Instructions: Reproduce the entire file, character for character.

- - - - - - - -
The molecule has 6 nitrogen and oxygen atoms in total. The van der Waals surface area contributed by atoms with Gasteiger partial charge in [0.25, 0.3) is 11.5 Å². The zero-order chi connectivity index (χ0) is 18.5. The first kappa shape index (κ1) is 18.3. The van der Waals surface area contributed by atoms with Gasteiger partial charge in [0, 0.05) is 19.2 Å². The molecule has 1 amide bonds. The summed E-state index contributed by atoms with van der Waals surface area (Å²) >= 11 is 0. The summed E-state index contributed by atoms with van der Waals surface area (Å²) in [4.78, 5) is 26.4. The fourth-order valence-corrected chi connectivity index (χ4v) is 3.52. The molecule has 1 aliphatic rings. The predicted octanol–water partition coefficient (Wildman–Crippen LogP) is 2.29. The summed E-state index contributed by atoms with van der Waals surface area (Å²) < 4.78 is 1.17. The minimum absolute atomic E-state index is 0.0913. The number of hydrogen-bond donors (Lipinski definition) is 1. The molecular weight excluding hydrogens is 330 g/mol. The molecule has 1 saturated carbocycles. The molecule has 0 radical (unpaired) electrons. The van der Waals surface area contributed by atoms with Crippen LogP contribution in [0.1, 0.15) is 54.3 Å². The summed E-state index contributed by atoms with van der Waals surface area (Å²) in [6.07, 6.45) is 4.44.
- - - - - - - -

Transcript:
The molecule has 6 nitrogen and oxygen atoms in total. The van der Waals surface area contributed by atoms with Gasteiger partial charge in [0.25, 0.3) is 11.5 Å². The zero-order chi connectivity index (χ0) is 18.5. The first kappa shape index (κ1) is 18.3. The van der Waals surface area contributed by atoms with Gasteiger partial charge in [0, 0.05) is 19.2 Å². The molecule has 1 amide bonds. The summed E-state index contributed by atoms with van der Waals surface area (Å²) >= 11 is 0. The summed E-state index contributed by atoms with van der Waals surface area (Å²) in [4.78, 5) is 26.4. The fourth-order valence-corrected chi connectivity index (χ4v) is 3.52. The molecule has 1 aliphatic rings. The predicted octanol–water partition coefficient (Wildman–Crippen LogP) is 2.29. The summed E-state index contributed by atoms with van der Waals surface area (Å²) < 4.78 is 1.17. The minimum absolute atomic E-state index is 0.0913. The number of hydrogen-bond donors (Lipinski definition) is 1. The molecular weight excluding hydrogens is 330 g/mol. The molecule has 1 saturated carbocycles. The molecule has 0 radical (unpaired) electrons. The van der Waals surface area contributed by atoms with Crippen LogP contribution in [0.1, 0.15) is 54.3 Å². The summed E-state index contributed by atoms with van der Waals surface area (Å²) in [6.07, 6.45) is 4.44.